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I have been asked to write an app which screen scrapes info from an intranet web page and presents the certain info from it in a nice easy to view format. The web page is a real mess and requires the user to click on half a dozen icons to discover if an ordered item has arrived or has been receipted. As you can imagine users find this irritating to say the least and it would be nice to have an app anyone can use that lists the state of their orders in a single screen.

Yes I know a better solution would be to re-write the web app but that would involve calling in the vendor and would cost us as small fortune.

Anyway while looking into this I discovered the web page I want to scrape is mostly Javascript (although it doesn't use any AJAX techniques). Does anyone know if a library or program exists which I could feed with the Javascript and which would then spit out the DOM for my app to parse ?

I can pretty much write the app in any language but my preference would be JavaFX just so I could have a play with it.

Thanks for your time.

Ian

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6  
ahhhhh... I love the smell of freshly screen-scraped HTML in the morning.... –  Jason S May 13 '09 at 12:44
    
Check this post selenium stackoverflow.com/questions/125177/… –  osager Aug 15 '11 at 14:43

6 Answers 6

up vote 7 down vote accepted

You may consider using HTMLunit It's a java class library made to automate browsing without having to control a browser, and it integrates the Mozilla Rhino Javascript engine to process javascript on the pages it loads. There's also a JRuby wrapper for that, named Celerity. Its javascript support is not really perfect right now, but if your pages don't use many hacks things should work fine the performance should be way better than controlling a browser. Furthermore, you don't have to worry about cookies being persisted after your scraping is over and all the other nasty things connected to controlling a browser (history, autocomplete, temp files etc).

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Thanks I have been reading about HTMLunit and it looks like it is just what I'm after. –  IanW May 13 '09 at 14:49

Since you say that no AJAX is used, then all the info is present at the HTML source. The javascript just renders it based on user clicks. So you need to reverse engineer the way the application works, parse the html and the javascript code and extract the useful information. It is strictly business of text parsing - you shouldn't deal with running javascript and producing a new DOM. This would be much more difficult to do.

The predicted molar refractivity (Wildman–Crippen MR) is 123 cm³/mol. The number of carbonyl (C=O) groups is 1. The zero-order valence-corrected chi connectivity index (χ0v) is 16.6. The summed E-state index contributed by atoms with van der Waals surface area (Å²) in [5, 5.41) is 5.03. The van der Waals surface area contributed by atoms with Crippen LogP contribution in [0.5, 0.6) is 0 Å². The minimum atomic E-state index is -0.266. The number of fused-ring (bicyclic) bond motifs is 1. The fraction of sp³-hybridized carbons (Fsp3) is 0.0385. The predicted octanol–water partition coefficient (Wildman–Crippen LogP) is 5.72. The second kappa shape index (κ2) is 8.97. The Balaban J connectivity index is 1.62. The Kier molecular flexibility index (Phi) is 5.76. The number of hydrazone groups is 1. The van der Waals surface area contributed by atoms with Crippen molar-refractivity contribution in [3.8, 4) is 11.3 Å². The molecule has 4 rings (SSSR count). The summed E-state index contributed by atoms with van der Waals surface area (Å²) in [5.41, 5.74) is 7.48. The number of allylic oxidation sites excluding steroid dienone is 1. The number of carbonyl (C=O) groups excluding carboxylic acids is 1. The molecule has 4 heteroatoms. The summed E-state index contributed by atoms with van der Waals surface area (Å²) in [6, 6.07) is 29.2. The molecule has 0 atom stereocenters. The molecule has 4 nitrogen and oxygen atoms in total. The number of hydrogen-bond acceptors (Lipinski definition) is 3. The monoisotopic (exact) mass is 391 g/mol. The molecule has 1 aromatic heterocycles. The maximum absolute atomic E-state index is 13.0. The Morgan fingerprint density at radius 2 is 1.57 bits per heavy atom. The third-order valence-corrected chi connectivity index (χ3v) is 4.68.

If AJAX was used, your job would be easier. You could easily find out how the AJAX services work (probably by receiving JSON and XML) and extract the information.

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Thanks for your reply. I have just been looking at the JS and HTML source from the web app and there are some AJAX calls which I hadn't noticed before. –  IanW May 13 '09 at 14:41

You could consider using a greasemonkey JS. greasemonkey is a very powerful Firefox add on that allows you to run your own script alongside that of specific web sites. This allows you to modify how the web site is displayed, add or remove content. You can even use it to do AJAX style lookups and add dynamic content.

If your tool is for in house use, and users are all happy to use Firefox then this could be a winner.

Regards

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Thanks Greasemonkey looks good I hadn't heard of it before. Sadly some of my users aren't able to install add on to their Firefox installation so I don't think I will be able to use it. –  IanW May 13 '09 at 14:43

I'd go with Perl's Win32::IE::Mechanize which lets you automate Internet Explorer. You should be able to click on icons and extract text while letting MSIE do the annoying tasks of processing all the JS.

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I like Perl but this web app isn't compatible with IE ! From what I'm told its Firefox and Safari only. –  IanW May 13 '09 at 14:46

I agree with kgiannakakis' answer. I'd be suprised if you couldn't reverse engineer the javascript to identify where the information comes from and then write some simple Python scripts using Urllib2 and the Beautiful Soup library to scrape the same information.

If Python and scraping are a new idea, there's some excellent tutorials available on how to get going.

[Edit] Looks like there's a Python version of mechanize too. Time to re-write some scrapers I developed a while back! :-)

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Thanks Jon. I have writen scraping apps many years ago in Perl well before Javascript was a problem. I keep looking for reasons to learn Python so shall look into what you suggest later. –  IanW May 13 '09 at 14:50

I suggest IRobotSoft web scraper. It is a dedicated free software for screen scraping with the best javascript support. You can create and test a robot with its visual interface. You can also embed it into your own application using its ActiveX control and hide the browser window.

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